Detect the rpm of your motor using a Photoelectric IR Through Beam Sensor
In this project you will learn how to wire up a Photoelectric IR Through Beam Sensor (HC-89) and write some code to calculate the speed at which a motor is rotating.
Things you will need:
- Raspberry Pi, Micro SD Card, Keyboard & Mouse, Power Supply, HDMI Cable
- HC-89 Sensor
- 3V DC Motor
- 3V Battery Pack
- 2 x AA Batteries
- 3 x Female to Female Jumper Wires
- 1 x Card disk cutout
Here's a quick explanation of how the Photoelectric IR Through Beam Sensor works... The sensor has an IR emitter, and directly opposite has a photoelectric receiver. When an object is placed in between the transmitter and receiver, the beam is broken and the sensor detects the presence of an object.
Using this sensor and a little acrylic/card disk attached to a motor, we can calculate how fast the motor is spinning.
Here's a look at the setup we have used for this tutorial.
Let's start by wiring up the sensor to the Pi.
You should see three pins named: VCC, GND, OUT
Attach each pin to the following Raspberry Pi pin using the F/F jumpe wires:
VCC - 5V (Pin 2)
GND - GND (Pin 6)
OUT - GPIO21 (Pin 40) - You can wire this one up to any free GPIO pin, just remember to update the pin number in the code below.
If you power up your Pi, you can quickly test the sensor. Simply place a bit of card in the fork of the sensor and you should see a little red LED illuminate. You can use paper as well, but you might need to fold it a few times to make it thick enough to block the emitted IR.
Next is to wire up your motor. This is super easy, just attach one pin of the motor to the positive wire of the battery pack, and the other to the negative wire.
Now add your little disk to the shaft of the motor.
You'll then need to secure the sensor and motor in such a way that the little card disk spins freely inbetween the transmitter and receiver of the sensor. Make sure that when you spin the motor that the disk does actually block the IR (led on) and when the two notches in the disk come round that it doesn't block the IR (led off).
With everything wired up and spinning freely its time to look at some code!
Start by creating a script called rpm.py:
Then add the following code:
#!/usr/bin/python import RPi.GPIO as GPIO import time sensor = 21 # define the GPIO pin our sensor is attached to GPIO.setmode(GPIO.BCM) # set GPIO numbering system to BCM GPIO.setup(sensor,GPIO.IN) # set our sensor pin to an input sample = 1000 # how many half revolutions to time count = 0 start = 0 end = 0 def set_start(): global start start = time.time() def set_end(): global end end = time.time() def get_rpm(c): global count # delcear the count variable global so we can edit it if not count: set_start() # create start time count = count + 1 # increase counter by 1 else: count = count + 1 if count==sample: set_end() # create end time delta = end - start # time taken to do a half rotation in seconds delta = delta / 60 # converted to minutes rpm = (sample / delta) / 2 # converted to time for a full single rotation print rpm count = 0 # reset the count to 0 GPIO.add_event_detect(sensor, GPIO.RISING, callback=get_rpm) # execute the get_rpm function when a HIGH signal is detected try: while True: # create an infinte loop to keep the script running time.sleep(0.1) except KeyboardInterrupt: print " Quit" GPIO.cleanup()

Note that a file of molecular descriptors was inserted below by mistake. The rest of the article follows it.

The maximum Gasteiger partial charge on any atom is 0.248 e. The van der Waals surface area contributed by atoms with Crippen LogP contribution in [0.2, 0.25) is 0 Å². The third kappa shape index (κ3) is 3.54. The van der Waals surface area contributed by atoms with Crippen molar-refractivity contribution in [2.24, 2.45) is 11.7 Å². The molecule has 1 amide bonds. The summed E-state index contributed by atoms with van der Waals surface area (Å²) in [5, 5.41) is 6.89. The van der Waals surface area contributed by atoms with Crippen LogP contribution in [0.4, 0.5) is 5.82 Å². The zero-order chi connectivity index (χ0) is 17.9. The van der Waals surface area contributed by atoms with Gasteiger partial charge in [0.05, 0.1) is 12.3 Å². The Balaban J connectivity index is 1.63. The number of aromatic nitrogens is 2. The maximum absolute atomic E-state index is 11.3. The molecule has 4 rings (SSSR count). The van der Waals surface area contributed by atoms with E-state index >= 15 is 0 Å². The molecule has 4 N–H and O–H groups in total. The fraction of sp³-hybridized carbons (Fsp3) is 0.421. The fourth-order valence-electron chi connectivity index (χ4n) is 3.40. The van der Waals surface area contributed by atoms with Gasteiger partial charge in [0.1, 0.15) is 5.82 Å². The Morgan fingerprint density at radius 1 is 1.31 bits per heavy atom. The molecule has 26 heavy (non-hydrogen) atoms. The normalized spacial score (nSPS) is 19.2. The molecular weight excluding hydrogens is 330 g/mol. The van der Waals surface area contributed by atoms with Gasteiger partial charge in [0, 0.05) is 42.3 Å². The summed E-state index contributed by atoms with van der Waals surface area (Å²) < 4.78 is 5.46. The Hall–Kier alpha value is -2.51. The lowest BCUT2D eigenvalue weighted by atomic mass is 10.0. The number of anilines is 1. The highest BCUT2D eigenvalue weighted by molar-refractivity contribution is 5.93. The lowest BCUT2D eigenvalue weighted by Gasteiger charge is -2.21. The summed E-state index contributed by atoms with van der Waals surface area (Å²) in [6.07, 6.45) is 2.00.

If you execute the script, and start the motor spinning, you should see the RPM (revolutions per minute) printed on screen.
So whats actually going on in this script? Ok so lets first take a look at this line:
GPIO.add_event_detect(sensor, GPIO.RISING, callback=get_rpm) # execute the get_rpm function when a HIGH signal is detected
This line here simply says, when we detect a RISING signal (a change from low to high) from our sensor, execture the function get_rpm. This means as the motor spins the disk, each time the notch passes the sensor it will trigger the get_rpm function.
So when the get_rpm function is first called, when count = 0, the function gets the current time in seconds by calling the function set_start(), it then increases the count variable by 1. Everytime the get_rpm function is triggered the count variable gets increased by 1. This happens until the count value is equal to our sample value. It this point we get the current time again.
By taking away our start time from our end time, we know how long it took to complete our sample amount of triggers. Then with a bit of simple math we can calculate the average time it took to 1 rpm :) simple!
You'll want to adjust the sample depending on how fast your motor spins. The faster your motor spins the higher sample you can have.